Number sense is a key element of kindergarten math. The first half of the year is spent mastering numbers to 10 and learning how to make 5 and 10. After the second semester hits, it's officially time to teach numbers 11-19. These teen numbers can be tricky for students to grasp, especially if they're still working on numbers to 10.
Today, I'm excited to share with you 6 ways that you can teach numbers 11-19 that will not only be effective for your students' learning, but that will leave them feeling joyful and more confident in their skills.
#1. Teen Number Ten Frame Fill
I may be biased, but I truly believe ten frames are one of the best manipulatives to teach numbers 11-19. They give students such a great visual for breaking teen numbers down into groups of tens and ones.
For this activity, build a double ten frame on the carpet using painter's tape or duck tape. (You can find fun colors and patterns of duck tape at the craft store). You can also use number mats for this activity.
Next, fill up the top ten frame with 10 colored party plates. You can also use bean bags, mini erasers, pom poms, or anything that you have in your classroom. Write teen numbers on notecards or use number flashcards that you already have and mix them up, laying them face down.
Students will take turns drawing a teen number card and using the party plates to count on from ten, filling the second ten frame to build the teen number. All students will write the teen number on a whiteboard and say the number sentence aloud. For example, “10 and 5 makes 15.”
#2. Act It Out!
This activity for helping you teach numbers 11-19 is a 2-for-1 teacher deal as it serves as a great number sense activity AND a brain break! To play, write down different moves on notecards, such as hop, jumping jack, arm circle, squat, etc. You will also need a stack of notecards with teen numbers written on them.
Each student will take turns drawing a move card and a number card. They'll read the number aloud and lead the class as they count and act out that many moves together as a class. This gives students the opportunity to learn kinesthetically and get their wiggles out. Active learning at it's finest. 🙂
#3. Base Ten Teen Numbers
Another great strategy to help teach numbers 11-19 is to break them down with base 10. You'll need those same teen number cards from the previous activities and base 10 blocks. You can get creative and use pretzel rods and marshmallows for the tens and ones also. After math class, your students will have a sweet treat to enjoy.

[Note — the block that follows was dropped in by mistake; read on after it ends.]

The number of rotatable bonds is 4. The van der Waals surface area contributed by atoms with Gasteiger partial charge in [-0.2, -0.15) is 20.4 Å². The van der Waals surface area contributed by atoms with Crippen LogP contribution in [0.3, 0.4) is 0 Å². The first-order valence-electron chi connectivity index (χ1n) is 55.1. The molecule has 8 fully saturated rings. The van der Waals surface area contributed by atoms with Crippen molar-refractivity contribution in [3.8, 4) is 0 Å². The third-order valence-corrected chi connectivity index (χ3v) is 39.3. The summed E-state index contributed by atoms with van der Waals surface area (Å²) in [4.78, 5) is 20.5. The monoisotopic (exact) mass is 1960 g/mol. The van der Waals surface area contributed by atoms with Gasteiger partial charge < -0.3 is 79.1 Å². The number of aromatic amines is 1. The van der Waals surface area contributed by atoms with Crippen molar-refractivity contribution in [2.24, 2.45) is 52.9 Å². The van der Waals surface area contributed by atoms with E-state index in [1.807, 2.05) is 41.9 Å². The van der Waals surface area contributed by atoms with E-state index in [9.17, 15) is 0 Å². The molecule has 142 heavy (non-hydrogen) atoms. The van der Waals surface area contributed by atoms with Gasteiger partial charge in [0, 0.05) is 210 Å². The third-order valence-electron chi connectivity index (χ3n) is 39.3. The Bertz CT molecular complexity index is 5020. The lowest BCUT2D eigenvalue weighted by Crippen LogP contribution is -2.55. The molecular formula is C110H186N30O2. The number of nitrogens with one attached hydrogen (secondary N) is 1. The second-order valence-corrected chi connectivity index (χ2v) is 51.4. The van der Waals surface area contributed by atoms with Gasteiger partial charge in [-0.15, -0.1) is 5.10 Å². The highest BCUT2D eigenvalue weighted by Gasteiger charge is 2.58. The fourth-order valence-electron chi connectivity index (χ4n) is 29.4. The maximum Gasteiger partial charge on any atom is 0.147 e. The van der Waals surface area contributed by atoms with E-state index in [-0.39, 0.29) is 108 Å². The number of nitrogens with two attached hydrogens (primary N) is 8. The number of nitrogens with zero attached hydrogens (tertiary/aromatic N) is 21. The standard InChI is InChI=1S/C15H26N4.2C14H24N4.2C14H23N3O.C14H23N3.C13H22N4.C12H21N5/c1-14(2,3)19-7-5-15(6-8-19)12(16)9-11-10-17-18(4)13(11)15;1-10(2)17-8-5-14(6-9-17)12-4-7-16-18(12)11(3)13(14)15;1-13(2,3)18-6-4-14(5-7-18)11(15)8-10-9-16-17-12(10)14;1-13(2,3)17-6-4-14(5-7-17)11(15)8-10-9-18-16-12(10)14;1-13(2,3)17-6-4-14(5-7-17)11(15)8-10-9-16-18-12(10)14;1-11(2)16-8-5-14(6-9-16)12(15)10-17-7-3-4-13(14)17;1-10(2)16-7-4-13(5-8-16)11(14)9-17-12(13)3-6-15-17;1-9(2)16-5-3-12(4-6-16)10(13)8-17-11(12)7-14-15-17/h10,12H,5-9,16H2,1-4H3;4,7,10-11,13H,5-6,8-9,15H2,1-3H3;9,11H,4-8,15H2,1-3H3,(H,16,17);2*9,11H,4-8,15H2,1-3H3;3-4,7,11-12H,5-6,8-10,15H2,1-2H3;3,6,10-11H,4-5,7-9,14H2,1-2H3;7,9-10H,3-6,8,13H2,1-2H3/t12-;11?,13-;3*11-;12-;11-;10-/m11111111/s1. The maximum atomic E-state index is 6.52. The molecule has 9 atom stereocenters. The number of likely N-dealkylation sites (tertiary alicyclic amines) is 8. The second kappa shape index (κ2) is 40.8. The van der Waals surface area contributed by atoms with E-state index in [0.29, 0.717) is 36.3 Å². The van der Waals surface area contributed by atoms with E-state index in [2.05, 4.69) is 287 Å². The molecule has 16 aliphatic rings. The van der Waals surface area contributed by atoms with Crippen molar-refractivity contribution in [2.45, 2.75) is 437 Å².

Have the students take turns drawing a number card, reading it aloud to the class, and building the number with their base 10 manipulatives on either their desk, a paper plate, or a place value number mat. This would be a great whole group activity to practice the skill or a small group activity to help students grasp the concept and work on the numbers they need to focus on most.
#4. Base 10 Teen Number Boom Cards
Working with teen numbers using the base 10 strategy is a deep concept for kindergarteners. Therefore, giving them several opportunities to work with this strategy is key. Incorporating technology into the learning with base 10 teen number Boom Cards is an interactive way for students to practice and get instant feedback with these 27 self-checking digital task cards.
They'll practice looking at the base 10 blocks and determining the teen number shown as well as looking at the picture and determining how many tens and ones there are and how many there are in all.
#5. Number Chart Mix Up
Kindergarteners love playing a good game of “fix up the mix up!” Good news for you, it's simple prep, too. As in, you can get this ready during their recess time and STILL have time to run to the bathroom. #teacherproblems right?! 🙂
Use any number cards that you have and place them in counting order, either in a pocket chart, on a table, or on the carpet. If you have a 100's pocket chart in your classroom, that would work great. Then, mix up a few numbers so they're out of order. Have students take turns finding the mix up and fixing it up to put them back in order.
As their skills grow, you can mix up more numbers and add bigger numbers. You could eventually work up to 100. After each round, have your students close their eyes as you mix them up again.
#6. Mystery Teen Numbers
The last idea to teach numbers 11-19 will have your little detectives begging for more mystery math! To play, give students a hint as to what the number is, such as, “I'm larger than 12 but smaller than 14. Who am I?”
They'll use their critical thinking skills to determine what the number is. This would be a great small group or math center activity to do at a table near a number line or number chart in your classroom. Once they determine the number, they'll use jumbo tweezers to count that many marshmallows or pom poms into a plastic cup for a little fine motor practice.
Do you have an extra pep in your step now that you have 6 fresh ways to help your students learn those tricky teens? If you liked any of the resources found in this blog post, you can check them all out plus more in my numbers 11-20 bundle. This might just be your tricky teen best friend!